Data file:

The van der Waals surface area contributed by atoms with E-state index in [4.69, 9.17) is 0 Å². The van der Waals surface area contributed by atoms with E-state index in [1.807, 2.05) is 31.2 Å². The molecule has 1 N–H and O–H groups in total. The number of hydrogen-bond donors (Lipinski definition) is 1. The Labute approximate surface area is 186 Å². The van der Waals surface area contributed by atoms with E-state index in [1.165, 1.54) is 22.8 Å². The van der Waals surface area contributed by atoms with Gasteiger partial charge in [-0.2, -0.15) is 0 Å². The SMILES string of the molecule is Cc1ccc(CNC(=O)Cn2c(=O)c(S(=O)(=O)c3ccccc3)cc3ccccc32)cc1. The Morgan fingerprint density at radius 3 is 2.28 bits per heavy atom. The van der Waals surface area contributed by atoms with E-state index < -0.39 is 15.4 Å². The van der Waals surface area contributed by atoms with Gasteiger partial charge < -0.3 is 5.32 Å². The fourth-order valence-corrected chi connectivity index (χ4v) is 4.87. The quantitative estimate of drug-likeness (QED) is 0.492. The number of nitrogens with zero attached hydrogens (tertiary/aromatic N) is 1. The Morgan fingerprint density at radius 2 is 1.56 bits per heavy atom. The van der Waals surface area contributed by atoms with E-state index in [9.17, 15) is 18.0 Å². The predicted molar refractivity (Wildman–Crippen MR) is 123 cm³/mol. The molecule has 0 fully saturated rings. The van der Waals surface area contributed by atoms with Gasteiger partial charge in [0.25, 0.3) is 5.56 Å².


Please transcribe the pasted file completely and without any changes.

The van der Waals surface area contributed by atoms with E-state index in [4.69, 9.17) is 0 Å². The van der Waals surface area contributed by atoms with E-state index in [1.807, 2.05) is 31.2 Å². The molecule has 1 N–H and O–H groups in total. The number of hydrogen-bond donors (Lipinski definition) is 1. The Labute approximate surface area is 186 Å². The van der Waals surface area contributed by atoms with E-state index in [1.165, 1.54) is 22.8 Å². The van der Waals surface area contributed by atoms with Gasteiger partial charge in [-0.2, -0.15) is 0 Å². The SMILES string of the molecule is Cc1ccc(CNC(=O)Cn2c(=O)c(S(=O)(=O)c3ccccc3)cc3ccccc32)cc1. The Morgan fingerprint density at radius 3 is 2.28 bits per heavy atom. The van der Waals surface area contributed by atoms with E-state index < -0.39 is 15.4 Å². The van der Waals surface area contributed by atoms with Gasteiger partial charge < -0.3 is 5.32 Å². The fourth-order valence-corrected chi connectivity index (χ4v) is 4.87. The quantitative estimate of drug-likeness (QED) is 0.492. The number of nitrogens with zero attached hydrogens (tertiary/aromatic N) is 1. The Morgan fingerprint density at radius 2 is 1.56 bits per heavy atom. The van der Waals surface area contributed by atoms with E-state index in [9.17, 15) is 18.0 Å². The predicted molar refractivity (Wildman–Crippen MR) is 123 cm³/mol. The molecule has 0 fully saturated rings. The van der Waals surface area contributed by atoms with Gasteiger partial charge in [0.25, 0.3) is 5.56 Å².